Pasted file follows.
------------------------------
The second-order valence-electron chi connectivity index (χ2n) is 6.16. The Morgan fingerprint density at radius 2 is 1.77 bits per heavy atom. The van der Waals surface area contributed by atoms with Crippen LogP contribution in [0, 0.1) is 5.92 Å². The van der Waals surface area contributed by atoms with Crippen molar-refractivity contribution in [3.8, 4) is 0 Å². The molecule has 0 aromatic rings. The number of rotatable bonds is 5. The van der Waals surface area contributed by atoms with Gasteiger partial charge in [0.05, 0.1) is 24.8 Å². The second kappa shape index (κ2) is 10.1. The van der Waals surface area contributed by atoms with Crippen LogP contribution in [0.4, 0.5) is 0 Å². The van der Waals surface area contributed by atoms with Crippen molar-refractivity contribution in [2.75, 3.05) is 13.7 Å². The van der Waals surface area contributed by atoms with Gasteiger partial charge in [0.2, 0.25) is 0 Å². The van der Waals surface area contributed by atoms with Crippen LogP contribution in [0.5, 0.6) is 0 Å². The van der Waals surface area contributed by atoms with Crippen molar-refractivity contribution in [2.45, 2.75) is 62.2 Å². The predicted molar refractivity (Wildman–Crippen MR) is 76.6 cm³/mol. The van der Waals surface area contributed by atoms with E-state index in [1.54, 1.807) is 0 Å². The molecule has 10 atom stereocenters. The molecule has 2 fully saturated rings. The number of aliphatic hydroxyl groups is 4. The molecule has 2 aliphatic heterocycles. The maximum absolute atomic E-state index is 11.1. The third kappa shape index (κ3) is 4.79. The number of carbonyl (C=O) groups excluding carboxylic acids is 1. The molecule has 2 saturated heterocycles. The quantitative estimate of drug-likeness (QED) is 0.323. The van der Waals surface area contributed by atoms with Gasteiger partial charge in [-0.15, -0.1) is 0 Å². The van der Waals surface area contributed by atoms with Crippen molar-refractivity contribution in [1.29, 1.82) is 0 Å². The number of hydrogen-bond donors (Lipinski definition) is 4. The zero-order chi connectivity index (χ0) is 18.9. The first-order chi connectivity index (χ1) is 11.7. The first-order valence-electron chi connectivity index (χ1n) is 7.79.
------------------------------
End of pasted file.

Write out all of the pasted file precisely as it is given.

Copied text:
The second-order valence-electron chi connectivity index (χ2n) is 6.16. The Morgan fingerprint density at radius 2 is 1.77 bits per heavy atom. The van der Waals surface area contributed by atoms with Crippen LogP contribution in [0, 0.1) is 5.92 Å². The van der Waals surface area contributed by atoms with Crippen molar-refractivity contribution in [3.8, 4) is 0 Å². The molecule has 0 aromatic rings. The number of rotatable bonds is 5. The van der Waals surface area contributed by atoms with Gasteiger partial charge in [0.05, 0.1) is 24.8 Å². The second kappa shape index (κ2) is 10.1. The van der Waals surface area contributed by atoms with Crippen LogP contribution in [0.4, 0.5) is 0 Å². The van der Waals surface area contributed by atoms with Crippen molar-refractivity contribution in [2.75, 3.05) is 13.7 Å². The van der Waals surface area contributed by atoms with Gasteiger partial charge in [0.2, 0.25) is 0 Å². The van der Waals surface area contributed by atoms with Crippen LogP contribution in [0.5, 0.6) is 0 Å². The van der Waals surface area contributed by atoms with Crippen molar-refractivity contribution in [2.45, 2.75) is 62.2 Å². The predicted molar refractivity (Wildman–Crippen MR) is 76.6 cm³/mol. The van der Waals surface area contributed by atoms with E-state index in [1.54, 1.807) is 0 Å². The molecule has 10 atom stereocenters. The molecule has 2 fully saturated rings. The number of aliphatic hydroxyl groups is 4. The molecule has 2 aliphatic heterocycles. The maximum absolute atomic E-state index is 11.1. The third kappa shape index (κ3) is 4.79. The number of carbonyl (C=O) groups excluding carboxylic acids is 1. The molecule has 2 saturated heterocycles. The quantitative estimate of drug-likeness (QED) is 0.323. The van der Waals surface area contributed by atoms with Gasteiger partial charge in [-0.15, -0.1) is 0 Å². The van der Waals surface area contributed by atoms with Crippen molar-refractivity contribution in [1.29, 1.82) is 0 Å². The number of hydrogen-bond donors (Lipinski definition) is 4. The zero-order chi connectivity index (χ0) is 18.9. The first-order chi connectivity index (χ1) is 11.7. The first-order valence-electron chi connectivity index (χ1n) is 7.79.